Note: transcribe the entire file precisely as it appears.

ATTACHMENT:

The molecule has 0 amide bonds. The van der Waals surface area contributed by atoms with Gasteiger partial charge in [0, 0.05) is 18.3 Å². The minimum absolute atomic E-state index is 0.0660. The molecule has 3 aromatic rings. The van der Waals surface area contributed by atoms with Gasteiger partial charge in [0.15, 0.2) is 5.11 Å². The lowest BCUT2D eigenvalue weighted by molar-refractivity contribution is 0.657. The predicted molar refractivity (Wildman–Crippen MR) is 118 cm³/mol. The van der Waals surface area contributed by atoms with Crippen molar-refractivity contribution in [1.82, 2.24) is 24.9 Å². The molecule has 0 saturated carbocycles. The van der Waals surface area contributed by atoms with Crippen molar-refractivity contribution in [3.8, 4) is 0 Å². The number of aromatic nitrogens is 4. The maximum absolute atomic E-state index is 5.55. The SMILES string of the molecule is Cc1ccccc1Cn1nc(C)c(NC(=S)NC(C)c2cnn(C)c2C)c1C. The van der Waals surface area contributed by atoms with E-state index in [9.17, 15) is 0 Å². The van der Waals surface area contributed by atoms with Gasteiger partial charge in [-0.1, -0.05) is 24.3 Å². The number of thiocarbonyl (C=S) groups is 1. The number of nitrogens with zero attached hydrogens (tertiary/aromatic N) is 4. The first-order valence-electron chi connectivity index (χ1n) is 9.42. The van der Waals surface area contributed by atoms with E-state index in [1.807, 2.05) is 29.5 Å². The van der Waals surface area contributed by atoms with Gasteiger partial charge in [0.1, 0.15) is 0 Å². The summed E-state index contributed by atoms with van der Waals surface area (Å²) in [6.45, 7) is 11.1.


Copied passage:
The molecule has 0 amide bonds. The van der Waals surface area contributed by atoms with Gasteiger partial charge in [0, 0.05) is 18.3 Å². The minimum absolute atomic E-state index is 0.0660. The molecule has 3 aromatic rings. The van der Waals surface area contributed by atoms with Gasteiger partial charge in [0.15, 0.2) is 5.11 Å². The lowest BCUT2D eigenvalue weighted by molar-refractivity contribution is 0.657. The predicted molar refractivity (Wildman–Crippen MR) is 118 cm³/mol. The van der Waals surface area contributed by atoms with Crippen molar-refractivity contribution in [1.82, 2.24) is 24.9 Å². The molecule has 0 saturated carbocycles. The van der Waals surface area contributed by atoms with Crippen molar-refractivity contribution in [3.8, 4) is 0 Å². The number of aromatic nitrogens is 4. The maximum absolute atomic E-state index is 5.55. The SMILES string of the molecule is Cc1ccccc1Cn1nc(C)c(NC(=S)NC(C)c2cnn(C)c2C)c1C. The van der Waals surface area contributed by atoms with E-state index in [9.17, 15) is 0 Å². The van der Waals surface area contributed by atoms with Gasteiger partial charge in [-0.1, -0.05) is 24.3 Å². The number of thiocarbonyl (C=S) groups is 1. The number of nitrogens with zero attached hydrogens (tertiary/aromatic N) is 4. The first-order valence-electron chi connectivity index (χ1n) is 9.42. The van der Waals surface area contributed by atoms with E-state index in [1.807, 2.05) is 29.5 Å². The van der Waals surface area contributed by atoms with Gasteiger partial charge in [0.1, 0.15) is 0 Å². The summed E-state index contributed by atoms with van der Waals surface area (Å²) in [6.45, 7) is 11.1.